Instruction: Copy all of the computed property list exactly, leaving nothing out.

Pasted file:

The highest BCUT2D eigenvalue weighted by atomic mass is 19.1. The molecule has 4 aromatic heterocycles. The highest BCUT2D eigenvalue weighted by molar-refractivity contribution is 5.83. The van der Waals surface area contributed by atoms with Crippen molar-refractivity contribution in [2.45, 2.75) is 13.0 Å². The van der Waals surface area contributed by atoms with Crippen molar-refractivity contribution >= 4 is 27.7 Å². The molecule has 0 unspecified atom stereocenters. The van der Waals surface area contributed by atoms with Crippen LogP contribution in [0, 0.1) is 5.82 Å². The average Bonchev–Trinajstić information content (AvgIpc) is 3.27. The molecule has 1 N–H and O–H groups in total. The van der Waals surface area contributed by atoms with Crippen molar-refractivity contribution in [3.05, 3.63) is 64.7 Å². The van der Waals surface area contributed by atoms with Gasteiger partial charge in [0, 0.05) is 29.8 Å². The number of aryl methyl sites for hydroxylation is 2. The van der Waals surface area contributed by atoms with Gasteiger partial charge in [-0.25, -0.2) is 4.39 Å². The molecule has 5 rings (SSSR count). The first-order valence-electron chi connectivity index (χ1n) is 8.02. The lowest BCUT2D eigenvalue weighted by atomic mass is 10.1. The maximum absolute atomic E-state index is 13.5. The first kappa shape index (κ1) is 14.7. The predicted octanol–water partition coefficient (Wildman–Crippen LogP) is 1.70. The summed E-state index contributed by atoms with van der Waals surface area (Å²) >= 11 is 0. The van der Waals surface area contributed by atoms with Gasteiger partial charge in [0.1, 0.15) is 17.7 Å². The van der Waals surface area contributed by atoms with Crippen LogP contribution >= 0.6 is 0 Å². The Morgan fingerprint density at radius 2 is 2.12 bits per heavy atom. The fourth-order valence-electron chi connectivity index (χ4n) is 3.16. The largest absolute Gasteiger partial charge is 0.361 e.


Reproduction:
The highest BCUT2D eigenvalue weighted by atomic mass is 19.1. The molecule has 4 aromatic heterocycles. The highest BCUT2D eigenvalue weighted by molar-refractivity contribution is 5.83. The van der Waals surface area contributed by atoms with Crippen molar-refractivity contribution in [2.45, 2.75) is 13.0 Å². The van der Waals surface area contributed by atoms with Crippen molar-refractivity contribution >= 4 is 27.7 Å². The molecule has 0 unspecified atom stereocenters. The van der Waals surface area contributed by atoms with Crippen LogP contribution in [0, 0.1) is 5.82 Å². The average Bonchev–Trinajstić information content (AvgIpc) is 3.27. The molecule has 1 N–H and O–H groups in total. The van der Waals surface area contributed by atoms with Crippen molar-refractivity contribution in [3.05, 3.63) is 64.7 Å². The van der Waals surface area contributed by atoms with Gasteiger partial charge in [0, 0.05) is 29.8 Å². The number of aryl methyl sites for hydroxylation is 2. The van der Waals surface area contributed by atoms with Gasteiger partial charge in [-0.25, -0.2) is 4.39 Å². The molecule has 5 rings (SSSR count). The first-order valence-electron chi connectivity index (χ1n) is 8.02. The lowest BCUT2D eigenvalue weighted by atomic mass is 10.1. The maximum absolute atomic E-state index is 13.5. The first kappa shape index (κ1) is 14.7. The predicted octanol–water partition coefficient (Wildman–Crippen LogP) is 1.70. The summed E-state index contributed by atoms with van der Waals surface area (Å²) >= 11 is 0. The van der Waals surface area contributed by atoms with Gasteiger partial charge in [0.1, 0.15) is 17.7 Å². The van der Waals surface area contributed by atoms with Crippen LogP contribution >= 0.6 is 0 Å². The Morgan fingerprint density at radius 2 is 2.12 bits per heavy atom. The fourth-order valence-electron chi connectivity index (χ4n) is 3.16. The largest absolute Gasteiger partial charge is 0.361 e.